Jentsch Group No Net — Topics in American History
(Blue Schist CD004, 2018, CD)
by Peter Thelen, Published 2019-03-17
While the title may remind the potential listener of a dry junior college history textbook, the seven powerful instrumental tracks herein are full of warmth, brilliance and energy, and certainly anything but dry. As the composer, guitarist, and bandleader, Chris Jentsch also has a BA in history from Gettysburg College, and his interest in the subject provided the inspiration for these pieces. Since there are no vocals or narration (thank goodness) the compositions are pretty much subjective stand-alone creations that might or might not converge the listener’s imagination on the intended subject, but regardless all the pieces at hand are worthwhile endeavors in large ensemble jazz with touches of rock and classical grated into its fabric. Perhaps more than any, the introduction section to the opener “1491” (as well as its ending) presents an engaging slab of prehispanic Mesoamerican folk with percussive bells, bird-like sounds and wooden flutes that would be right at home on one of Luis Perez’ albums. After a minute and a half that slowly gives way to the more familiar sounds of trombones, saxes, flutes, trumpets, clarinets, piano, acoustic bass, drums and of course electric guitar. The nine piece ensemble blows through a beautiful gently swinging rhythm with every player trading solos over an ever-morphing melodic base, until around the ten minute mark when the pre-Colombian traditional sounds reappear. “Lincoln-Douglas Debates” may have inspired the album’s third piece, but to a listener not focused on the title and composer’s intent, this could just as well be healthy jazz romp with some traditional twists and a lot of great playing by all with a smart recurring melody that folow through its nine minute duration. “Meeting At Surrats,” what the heck is that one might ask? (besides being one of the finest examples of composition and arrangement on the disc at hand, a powerful anthem with a persistent melody). Mary Surratt was executed in 1865 on circumstantial evidence by the US government after President Lincoln’s assasins plotted their crime at her boarding house a few blocks from Ford’s theater where the assasination took place. It’s in the liner notes along with the background on every other piece on the disc. With or without the history, the seven pieces here are wonderful compositions impeccably arranged, with more than enough room for each of the nine musicians’ expressive ideas.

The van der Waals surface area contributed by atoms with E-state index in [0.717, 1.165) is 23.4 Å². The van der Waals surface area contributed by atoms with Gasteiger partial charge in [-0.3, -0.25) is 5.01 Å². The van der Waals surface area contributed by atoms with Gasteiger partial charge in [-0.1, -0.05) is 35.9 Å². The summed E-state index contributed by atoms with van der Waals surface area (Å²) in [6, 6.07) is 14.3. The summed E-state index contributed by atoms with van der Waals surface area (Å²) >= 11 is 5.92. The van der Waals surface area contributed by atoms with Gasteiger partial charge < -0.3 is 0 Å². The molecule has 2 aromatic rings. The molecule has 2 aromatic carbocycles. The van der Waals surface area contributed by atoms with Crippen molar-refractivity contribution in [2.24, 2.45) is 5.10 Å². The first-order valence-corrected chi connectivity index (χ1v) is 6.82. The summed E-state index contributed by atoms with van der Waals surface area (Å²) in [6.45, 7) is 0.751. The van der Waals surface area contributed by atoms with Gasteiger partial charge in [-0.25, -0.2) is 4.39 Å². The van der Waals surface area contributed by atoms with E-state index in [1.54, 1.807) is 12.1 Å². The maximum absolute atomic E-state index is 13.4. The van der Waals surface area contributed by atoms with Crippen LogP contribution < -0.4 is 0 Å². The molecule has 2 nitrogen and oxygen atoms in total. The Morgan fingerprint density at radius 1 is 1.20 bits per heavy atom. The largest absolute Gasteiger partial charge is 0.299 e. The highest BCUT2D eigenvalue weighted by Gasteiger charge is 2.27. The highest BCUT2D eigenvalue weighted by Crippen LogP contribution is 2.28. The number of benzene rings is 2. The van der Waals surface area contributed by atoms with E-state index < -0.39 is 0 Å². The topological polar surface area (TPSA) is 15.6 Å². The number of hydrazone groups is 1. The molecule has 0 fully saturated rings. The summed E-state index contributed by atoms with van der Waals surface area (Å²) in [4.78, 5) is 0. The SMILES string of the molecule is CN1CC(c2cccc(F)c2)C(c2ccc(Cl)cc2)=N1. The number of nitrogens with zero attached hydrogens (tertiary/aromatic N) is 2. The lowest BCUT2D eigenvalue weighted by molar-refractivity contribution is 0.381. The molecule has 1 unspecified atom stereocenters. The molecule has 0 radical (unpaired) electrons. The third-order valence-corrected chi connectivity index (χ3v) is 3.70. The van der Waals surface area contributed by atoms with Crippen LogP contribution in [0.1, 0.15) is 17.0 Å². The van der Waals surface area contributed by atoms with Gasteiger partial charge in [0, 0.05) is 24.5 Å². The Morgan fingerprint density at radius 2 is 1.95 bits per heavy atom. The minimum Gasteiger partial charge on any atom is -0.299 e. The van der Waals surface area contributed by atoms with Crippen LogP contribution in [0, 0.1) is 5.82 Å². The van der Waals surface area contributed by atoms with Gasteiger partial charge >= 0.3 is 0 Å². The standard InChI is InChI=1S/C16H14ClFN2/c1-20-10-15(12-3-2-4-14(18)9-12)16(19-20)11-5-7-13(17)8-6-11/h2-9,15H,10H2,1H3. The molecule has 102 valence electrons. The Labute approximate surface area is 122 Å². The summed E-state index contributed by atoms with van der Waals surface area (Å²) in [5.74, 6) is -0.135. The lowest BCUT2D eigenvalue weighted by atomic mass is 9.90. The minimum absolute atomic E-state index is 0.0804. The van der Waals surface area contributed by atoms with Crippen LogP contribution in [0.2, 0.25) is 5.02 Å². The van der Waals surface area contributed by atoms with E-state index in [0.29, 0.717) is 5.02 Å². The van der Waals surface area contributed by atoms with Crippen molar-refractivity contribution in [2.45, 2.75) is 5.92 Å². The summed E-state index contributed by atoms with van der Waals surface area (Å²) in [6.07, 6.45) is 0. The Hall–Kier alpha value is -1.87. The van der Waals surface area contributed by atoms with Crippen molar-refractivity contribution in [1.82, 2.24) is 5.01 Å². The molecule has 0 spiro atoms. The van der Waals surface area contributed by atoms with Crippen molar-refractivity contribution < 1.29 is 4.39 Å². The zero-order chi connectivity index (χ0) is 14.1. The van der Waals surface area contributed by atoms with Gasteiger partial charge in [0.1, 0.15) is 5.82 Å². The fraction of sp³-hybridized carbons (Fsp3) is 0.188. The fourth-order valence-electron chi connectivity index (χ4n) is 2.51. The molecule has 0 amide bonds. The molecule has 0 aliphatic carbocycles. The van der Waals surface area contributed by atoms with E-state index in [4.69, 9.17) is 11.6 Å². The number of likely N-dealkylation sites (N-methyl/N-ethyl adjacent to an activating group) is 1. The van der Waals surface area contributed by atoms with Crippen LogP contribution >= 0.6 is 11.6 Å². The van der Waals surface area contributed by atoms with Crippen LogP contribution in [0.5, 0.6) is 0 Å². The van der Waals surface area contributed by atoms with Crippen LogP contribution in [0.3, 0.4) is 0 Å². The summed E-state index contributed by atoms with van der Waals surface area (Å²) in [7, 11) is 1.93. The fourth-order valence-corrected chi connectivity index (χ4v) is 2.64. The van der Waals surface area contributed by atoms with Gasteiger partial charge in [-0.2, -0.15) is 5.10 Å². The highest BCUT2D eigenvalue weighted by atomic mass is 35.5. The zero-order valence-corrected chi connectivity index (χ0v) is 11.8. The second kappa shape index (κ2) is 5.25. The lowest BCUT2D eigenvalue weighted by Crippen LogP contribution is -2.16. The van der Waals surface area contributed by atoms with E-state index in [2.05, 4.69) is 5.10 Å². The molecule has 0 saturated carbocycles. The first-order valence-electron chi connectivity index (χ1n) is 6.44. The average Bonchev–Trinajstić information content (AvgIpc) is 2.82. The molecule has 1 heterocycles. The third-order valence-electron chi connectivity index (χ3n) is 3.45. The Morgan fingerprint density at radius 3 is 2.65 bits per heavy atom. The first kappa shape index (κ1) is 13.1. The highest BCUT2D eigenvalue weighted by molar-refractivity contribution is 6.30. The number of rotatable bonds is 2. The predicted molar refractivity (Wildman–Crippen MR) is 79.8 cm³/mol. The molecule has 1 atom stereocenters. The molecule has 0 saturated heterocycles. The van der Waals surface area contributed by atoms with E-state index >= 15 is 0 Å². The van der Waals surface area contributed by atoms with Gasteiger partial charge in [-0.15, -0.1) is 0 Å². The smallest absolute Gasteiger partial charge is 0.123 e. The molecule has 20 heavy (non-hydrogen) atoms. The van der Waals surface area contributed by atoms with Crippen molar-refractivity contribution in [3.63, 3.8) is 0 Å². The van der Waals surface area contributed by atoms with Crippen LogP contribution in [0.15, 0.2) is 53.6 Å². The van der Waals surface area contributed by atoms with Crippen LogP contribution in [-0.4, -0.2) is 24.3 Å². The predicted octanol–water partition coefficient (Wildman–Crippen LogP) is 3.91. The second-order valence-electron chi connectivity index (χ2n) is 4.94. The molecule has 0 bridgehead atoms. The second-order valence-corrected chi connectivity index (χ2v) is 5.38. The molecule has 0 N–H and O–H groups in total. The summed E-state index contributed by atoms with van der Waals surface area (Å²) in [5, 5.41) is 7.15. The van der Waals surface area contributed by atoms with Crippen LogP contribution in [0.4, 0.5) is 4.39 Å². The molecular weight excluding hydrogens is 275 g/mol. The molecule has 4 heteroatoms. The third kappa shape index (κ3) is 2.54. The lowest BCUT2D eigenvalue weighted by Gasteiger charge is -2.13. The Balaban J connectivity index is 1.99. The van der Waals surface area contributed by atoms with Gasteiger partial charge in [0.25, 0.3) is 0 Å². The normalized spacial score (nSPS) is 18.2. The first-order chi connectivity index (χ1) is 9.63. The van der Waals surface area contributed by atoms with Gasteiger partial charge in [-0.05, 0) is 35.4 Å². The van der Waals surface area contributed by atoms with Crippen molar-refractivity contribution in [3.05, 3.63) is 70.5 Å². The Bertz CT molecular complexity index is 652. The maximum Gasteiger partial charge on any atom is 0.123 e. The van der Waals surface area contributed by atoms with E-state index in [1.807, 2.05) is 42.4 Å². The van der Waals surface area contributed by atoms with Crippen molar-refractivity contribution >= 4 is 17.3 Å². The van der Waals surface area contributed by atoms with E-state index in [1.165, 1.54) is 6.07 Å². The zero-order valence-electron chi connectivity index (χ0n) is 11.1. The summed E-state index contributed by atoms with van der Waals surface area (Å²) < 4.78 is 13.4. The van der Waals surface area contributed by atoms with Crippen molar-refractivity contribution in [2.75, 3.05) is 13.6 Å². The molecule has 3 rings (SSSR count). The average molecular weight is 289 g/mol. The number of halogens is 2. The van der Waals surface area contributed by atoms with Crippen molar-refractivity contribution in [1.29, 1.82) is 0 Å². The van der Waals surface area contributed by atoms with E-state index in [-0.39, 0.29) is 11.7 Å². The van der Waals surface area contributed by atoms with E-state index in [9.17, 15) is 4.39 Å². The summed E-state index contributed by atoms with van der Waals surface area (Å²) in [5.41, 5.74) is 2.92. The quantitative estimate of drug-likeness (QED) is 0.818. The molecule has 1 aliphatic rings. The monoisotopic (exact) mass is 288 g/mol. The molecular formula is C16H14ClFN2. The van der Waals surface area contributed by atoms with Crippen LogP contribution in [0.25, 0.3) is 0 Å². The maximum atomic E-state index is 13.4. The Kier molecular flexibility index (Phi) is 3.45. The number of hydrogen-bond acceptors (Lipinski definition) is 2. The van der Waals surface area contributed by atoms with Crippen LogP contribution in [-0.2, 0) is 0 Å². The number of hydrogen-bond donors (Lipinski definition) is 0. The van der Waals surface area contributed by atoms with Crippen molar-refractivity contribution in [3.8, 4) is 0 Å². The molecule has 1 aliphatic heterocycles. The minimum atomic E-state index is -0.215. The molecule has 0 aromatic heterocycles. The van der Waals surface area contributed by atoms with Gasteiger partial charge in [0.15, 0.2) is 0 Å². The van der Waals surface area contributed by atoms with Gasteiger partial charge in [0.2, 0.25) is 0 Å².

Related artist(s): Chris Jentsch
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